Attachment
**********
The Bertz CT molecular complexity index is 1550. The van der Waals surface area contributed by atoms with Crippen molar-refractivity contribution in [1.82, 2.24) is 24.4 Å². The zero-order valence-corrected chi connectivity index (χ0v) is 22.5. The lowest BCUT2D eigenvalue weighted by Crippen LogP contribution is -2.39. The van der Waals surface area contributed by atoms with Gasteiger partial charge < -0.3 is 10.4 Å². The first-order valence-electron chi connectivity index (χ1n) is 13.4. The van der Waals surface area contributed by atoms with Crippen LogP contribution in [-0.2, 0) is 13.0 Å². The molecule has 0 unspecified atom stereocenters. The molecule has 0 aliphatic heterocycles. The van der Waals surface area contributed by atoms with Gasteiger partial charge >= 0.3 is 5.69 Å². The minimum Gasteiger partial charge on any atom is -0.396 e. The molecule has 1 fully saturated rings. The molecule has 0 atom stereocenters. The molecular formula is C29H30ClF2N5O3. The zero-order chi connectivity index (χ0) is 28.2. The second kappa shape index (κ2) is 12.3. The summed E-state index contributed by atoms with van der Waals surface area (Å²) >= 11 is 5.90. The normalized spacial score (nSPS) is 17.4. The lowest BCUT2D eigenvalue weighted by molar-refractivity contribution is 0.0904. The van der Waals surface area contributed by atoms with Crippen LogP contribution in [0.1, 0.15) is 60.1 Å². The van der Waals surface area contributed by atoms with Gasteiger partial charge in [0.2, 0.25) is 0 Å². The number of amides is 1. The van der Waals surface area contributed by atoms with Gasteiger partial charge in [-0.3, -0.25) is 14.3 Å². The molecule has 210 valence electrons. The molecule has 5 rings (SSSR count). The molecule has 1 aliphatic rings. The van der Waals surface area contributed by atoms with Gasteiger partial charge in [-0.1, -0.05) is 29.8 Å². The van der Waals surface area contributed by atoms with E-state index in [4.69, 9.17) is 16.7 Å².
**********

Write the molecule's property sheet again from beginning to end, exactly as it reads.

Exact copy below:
The Bertz CT molecular complexity index is 1550. The van der Waals surface area contributed by atoms with Crippen molar-refractivity contribution in [1.82, 2.24) is 24.4 Å². The zero-order valence-corrected chi connectivity index (χ0v) is 22.5. The lowest BCUT2D eigenvalue weighted by Crippen LogP contribution is -2.39. The van der Waals surface area contributed by atoms with Gasteiger partial charge < -0.3 is 10.4 Å². The first-order valence-electron chi connectivity index (χ1n) is 13.4. The van der Waals surface area contributed by atoms with Crippen LogP contribution in [-0.2, 0) is 13.0 Å². The molecule has 0 unspecified atom stereocenters. The molecule has 0 aliphatic heterocycles. The van der Waals surface area contributed by atoms with Gasteiger partial charge >= 0.3 is 5.69 Å². The minimum Gasteiger partial charge on any atom is -0.396 e. The molecule has 1 fully saturated rings. The molecule has 0 atom stereocenters. The molecular formula is C29H30ClF2N5O3. The zero-order chi connectivity index (χ0) is 28.2. The second kappa shape index (κ2) is 12.3. The summed E-state index contributed by atoms with van der Waals surface area (Å²) >= 11 is 5.90. The normalized spacial score (nSPS) is 17.4. The lowest BCUT2D eigenvalue weighted by molar-refractivity contribution is 0.0904. The van der Waals surface area contributed by atoms with Crippen LogP contribution in [0.1, 0.15) is 60.1 Å². The van der Waals surface area contributed by atoms with Gasteiger partial charge in [0.2, 0.25) is 0 Å². The number of amides is 1. The van der Waals surface area contributed by atoms with Gasteiger partial charge in [-0.3, -0.25) is 14.3 Å². The molecule has 210 valence electrons. The molecule has 5 rings (SSSR count). The molecule has 1 aliphatic rings. The van der Waals surface area contributed by atoms with Gasteiger partial charge in [-0.1, -0.05) is 29.8 Å². The van der Waals surface area contributed by atoms with E-state index in [4.69, 9.17) is 16.7 Å².